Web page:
Curing diseases is great for patients, but as a business model, it rather stinks.
Q2 2011 (in millions)
Q3 2011 (in millions)
Q4 2011 (in millions)
Source: Company releases.
Too bad it won't last. Once a patient is rid of the virus, they don't need the drug anymore.
Vertex is guiding for revenue of $1.5 billion to $1.7 billion. Impressive for the first full year of a launch, especially since it doesn't include sales in Europe, where Johnson & Johnson
Even if Vertex hits the top of its guidance, that's only an average of $425 million per quarter, under what Vertex sold in the fourth quarter; we're either at or near its peak sales. Investors' best hope is that sales flatten out for a period instead of face a steeper ramp down -- assuming Vertex didn't lowball its estimate, of course.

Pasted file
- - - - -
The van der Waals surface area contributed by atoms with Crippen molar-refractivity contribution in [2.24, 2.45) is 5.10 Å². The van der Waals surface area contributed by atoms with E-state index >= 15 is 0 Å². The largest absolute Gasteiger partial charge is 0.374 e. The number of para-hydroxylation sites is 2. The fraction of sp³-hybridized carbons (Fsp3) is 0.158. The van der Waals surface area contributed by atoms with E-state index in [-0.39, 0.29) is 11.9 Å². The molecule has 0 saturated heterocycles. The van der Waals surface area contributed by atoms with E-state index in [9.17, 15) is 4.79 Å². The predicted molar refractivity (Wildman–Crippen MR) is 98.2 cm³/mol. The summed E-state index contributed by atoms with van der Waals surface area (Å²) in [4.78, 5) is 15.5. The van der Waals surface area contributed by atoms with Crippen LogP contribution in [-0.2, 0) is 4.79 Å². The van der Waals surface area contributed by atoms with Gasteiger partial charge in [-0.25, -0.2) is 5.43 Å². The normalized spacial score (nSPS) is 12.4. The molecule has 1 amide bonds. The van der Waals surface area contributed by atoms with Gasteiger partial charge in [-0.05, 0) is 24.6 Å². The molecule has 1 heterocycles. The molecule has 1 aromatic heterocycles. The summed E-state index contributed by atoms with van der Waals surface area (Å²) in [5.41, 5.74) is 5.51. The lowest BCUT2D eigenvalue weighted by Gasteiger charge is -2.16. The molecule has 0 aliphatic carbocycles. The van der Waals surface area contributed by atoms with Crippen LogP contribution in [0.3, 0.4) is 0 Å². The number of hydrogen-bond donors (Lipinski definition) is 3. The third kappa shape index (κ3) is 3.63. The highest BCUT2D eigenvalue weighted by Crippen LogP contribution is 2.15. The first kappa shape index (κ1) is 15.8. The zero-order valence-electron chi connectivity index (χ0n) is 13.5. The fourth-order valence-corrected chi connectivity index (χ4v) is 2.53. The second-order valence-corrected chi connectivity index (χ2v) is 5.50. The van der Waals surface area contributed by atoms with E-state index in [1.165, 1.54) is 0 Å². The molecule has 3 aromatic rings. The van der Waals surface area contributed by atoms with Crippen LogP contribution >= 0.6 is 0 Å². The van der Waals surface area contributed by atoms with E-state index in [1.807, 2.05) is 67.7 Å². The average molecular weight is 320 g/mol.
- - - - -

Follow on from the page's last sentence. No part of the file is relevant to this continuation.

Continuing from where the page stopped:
However the ramp-down happens, it appears that Vertex is running out of patients to treat. Hepatitis C infection generally isn't immediately life-threatening, so patients have the ability to delay treatment, which worked in Vertex's favor as they waited for its approval, but it also means many patients can now wait for an all-oral combination being developed by Gilead Sciences
If Incivek was all Vertex had, I'd be tempted to say write off the company and move on. But it recently gained approval of cystic fibrosis drug Kalydeco, which is used on only a subset of cystic fibrosis patients, but could be combined with other drugs to be used on a larger population.
At least Vertex will have plenty of cash coming in -- for now -- to help fund research for its next big thing.
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